On May 8, 2019 the National Public Radio website posted two articles related to the nuclear power industry. These articles each reported on independent unrelated events. However, when taken together, they reveal two contrasting directions of the nuclear power industry.
The first article, entitled Three Mile Island Nuclear Plant to Close, Latest Symbol of Struggling Industry, could be considered to be the closing chapter of the Three Mile Island nuclear power accident that occurred 40 years ago.
The General Public Utilities (GPU) Three Mile Island Nuclear Generating Plant was located close to Harrisburg, Pennsylvania. At the time of the plant’s construction generation, transmission and distribution facilities were all considered to be part of the utility’s regulated system. Under that regulatory model GPU could decide what type of generation facilities to build and it would recover the costs of those facilities from its ratepayers through regulated rates.
Large base load nuclear power plants, like Three Mile Island, were supposed to be the perfect answer for our electricity hungry economy. Nuclear plants do not emit pollutants and the electricity from those plants was expected to be exceedingly cheap. The Chairman of the Federal Power Commission was supposed to have said that electricity from nuclear power was “going to be so inexpensive it would not even have to be metered.”
But nuclear power did not turn out to be inexpensive. In fact, because of design changes found to be required during construction, it turned out to be an extremely expensive source of power. In addition, because of the recession of the 1970s industrial electric consumption was lower than anticipated and there was a question of whether the new plants were even needed. By the mid-1970s consumer advocates were arguing that regulatory agencies should order utilities to discontinue construction of their nuclear power plants and keep the costs out of rates.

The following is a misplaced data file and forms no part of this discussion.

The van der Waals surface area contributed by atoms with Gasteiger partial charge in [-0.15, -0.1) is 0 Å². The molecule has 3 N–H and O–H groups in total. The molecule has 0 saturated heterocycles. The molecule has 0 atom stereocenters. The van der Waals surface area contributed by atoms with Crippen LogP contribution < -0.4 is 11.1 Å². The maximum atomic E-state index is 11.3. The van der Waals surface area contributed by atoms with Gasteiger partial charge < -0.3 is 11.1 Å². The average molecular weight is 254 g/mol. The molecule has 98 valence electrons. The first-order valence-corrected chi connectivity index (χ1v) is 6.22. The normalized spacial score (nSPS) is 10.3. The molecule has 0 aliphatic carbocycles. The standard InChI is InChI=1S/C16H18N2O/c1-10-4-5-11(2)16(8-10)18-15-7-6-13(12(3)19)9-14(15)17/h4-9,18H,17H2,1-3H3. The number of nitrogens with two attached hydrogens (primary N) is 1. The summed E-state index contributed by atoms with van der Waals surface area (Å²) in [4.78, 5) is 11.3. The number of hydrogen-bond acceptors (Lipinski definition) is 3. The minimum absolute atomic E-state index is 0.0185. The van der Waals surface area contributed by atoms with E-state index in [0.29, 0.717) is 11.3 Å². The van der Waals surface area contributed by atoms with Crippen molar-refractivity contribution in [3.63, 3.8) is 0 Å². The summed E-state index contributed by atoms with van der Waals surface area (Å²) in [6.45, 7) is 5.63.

The regulators were not initially sympathetic to the arguments of the consumer advocates. They did not order the discontinuation of construction and they approved rates that included recovery of the nuclear plant costs. However, that all changed on March 28, 1979 when an accident in Three Mile Island’s Unit 2 caused a partial melt-down of the nuclear fuel rods.
After the accident those that opposed nuclear power because of its impact on rates were joined by those that opposed nuclear power because of their concerns with its safety. This opposition was effective. Utility orders for 120 nuclear reactors were cancelled as virtually all plans for new plants were abandoned.
Even through new construction was halted, plants that were already in operation lived on. In the United States there are still 60 nuclear power plants with 98 reactors in operation. This includes Unit 1 at Three Mile Island which was not damaged by the 1979 accident. In 2018 these 98 reactors produced about 20% of the nation’s electricity. And most importantly, they produced that electricity without emitting any carbon dioxide or other greenhouse gas.
With all of the concern about climate change it would seem to make sense to find a way to retain, if not to expand, nuclear power’s share of the nation’s electric production. However, things have changed since 1979. In most parts of the country generation is no longer considered to be part of the utility’s regulated system. In other words, most utilities can no longer build the generation plant they want and expect to recover the costs through their rates. For those utilities generation is now a competitive service and the costs for that service can only be recovered if the plant successfully competes with other sources of electric production.